4 Best Reggae Guitar Amps

When shopping around for a reggae guitar amp the factors you are most likely going to consider are:

  • Tube amp vs. Solid state
  • Wattage Output
  • New or Used
  • Good Clean Channel
  • Budget $$$

Roland JC-120

reggae guitar amp- roland jc-120

nEW : $1,200       uSED: $400- $800

This amp is a favorite among reggae guitar players because of the cyrstal clear response you can hear while using the clean channel. It was used by reggae jazz guitarist Ernest Ranglin and Junior Marvin when he played with Bob Marley & the Wailers.

It’s a solid state, combo amp, and features two 60 watt speakers which sounds good in live music venues in addition to a recording studio.

The main disadvantage of this amp is the weak distortion channel, so if you are going to play some reggae rock solos you will definitely need some effect pedals. On the other hand, this amp is very versatile becuase it can also be used for acoustic guitar, keyboards, and even vocals.

Fender Twin Reverb

Best Reggae guitar amps - Fender twin reverb

New: $1,450     Used: $900+

This is the guitar amp that was used by Bob Marley along with his lead guitarist in the Wailers, Al Anderson.

The main appeal of this guitar amp is the classic, vintage sound you get when the tube’s are warmed up. Also by using the vibrato channel you can get a natural distortion & reverb effect from the amp that will sound much better than any guitar pedals you will find.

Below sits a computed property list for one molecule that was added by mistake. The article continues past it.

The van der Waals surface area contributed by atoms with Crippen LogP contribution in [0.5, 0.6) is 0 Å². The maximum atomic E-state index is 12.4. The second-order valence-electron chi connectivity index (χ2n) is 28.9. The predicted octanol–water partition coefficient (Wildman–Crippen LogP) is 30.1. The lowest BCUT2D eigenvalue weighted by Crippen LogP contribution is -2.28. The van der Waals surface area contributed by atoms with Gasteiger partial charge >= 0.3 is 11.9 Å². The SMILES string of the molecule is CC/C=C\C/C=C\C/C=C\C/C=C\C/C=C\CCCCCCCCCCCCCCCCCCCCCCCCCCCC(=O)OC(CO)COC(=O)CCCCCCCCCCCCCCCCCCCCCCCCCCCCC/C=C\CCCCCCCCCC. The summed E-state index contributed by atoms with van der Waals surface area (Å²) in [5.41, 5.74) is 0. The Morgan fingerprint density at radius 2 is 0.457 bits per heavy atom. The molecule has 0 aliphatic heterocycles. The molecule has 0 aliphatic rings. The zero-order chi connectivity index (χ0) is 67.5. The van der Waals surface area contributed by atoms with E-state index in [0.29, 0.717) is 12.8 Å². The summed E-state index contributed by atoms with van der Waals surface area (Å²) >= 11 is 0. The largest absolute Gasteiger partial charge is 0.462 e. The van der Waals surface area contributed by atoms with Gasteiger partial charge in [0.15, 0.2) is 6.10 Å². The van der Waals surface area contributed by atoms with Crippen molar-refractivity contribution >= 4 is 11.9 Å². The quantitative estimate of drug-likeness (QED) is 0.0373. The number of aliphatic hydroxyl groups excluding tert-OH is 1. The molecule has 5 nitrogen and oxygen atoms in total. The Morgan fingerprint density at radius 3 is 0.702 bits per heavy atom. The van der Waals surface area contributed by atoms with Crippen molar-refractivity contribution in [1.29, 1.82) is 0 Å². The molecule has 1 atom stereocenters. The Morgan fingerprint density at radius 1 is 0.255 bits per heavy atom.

This amp is 85 watts and is suitable for any live music setting. If you need something smaller check out the Fender Hot Rod Deluxe which is a 40 watt combo amp for half the price.

Vox AC30

New: $1,000   Used: $600-800

The Vox amps were made popular by the British rock bands like the Beatles, The Kinks, and Queen. In addition to the authentic vintage sounding rock n’ roll tone, it also sounds great when playing reggae. It features 30 watts of tube power and two celestion “blue” speakers.

The older, original AC30 amps where known to have wiring problems which have since been fixed with the reissues. There are several variations of this amp available including the valve reactor, custom, and handwired. This is a high quality, boutique amp which has a awesome sounding clean and dirty tones.

Peavey Classic 30

 NEw: $650   Used: $300-450

This a solid sounding tube amp for the price. It features a good sounding clean channel for reggae rhythm guitar, and warm crunchy tones for lead playing in the drive channel. The amp features 30 watts of sound with a built in reverb effect. Good for live music in bars and small clubs. I personally own one of these amps and can vouch for them. Also check out a Peavey Classic 50 if you need more sound.

4 Classic Guitars for playing Reggae

An authentic reggae guitar tone is achieved by using the correct right hand guitar technique and least 95% of your tone is coming directly from your fingers. Although, if you want to sound like a guitar legend, these are the four guitars most commonly used for playing reggae music.

Stratocaster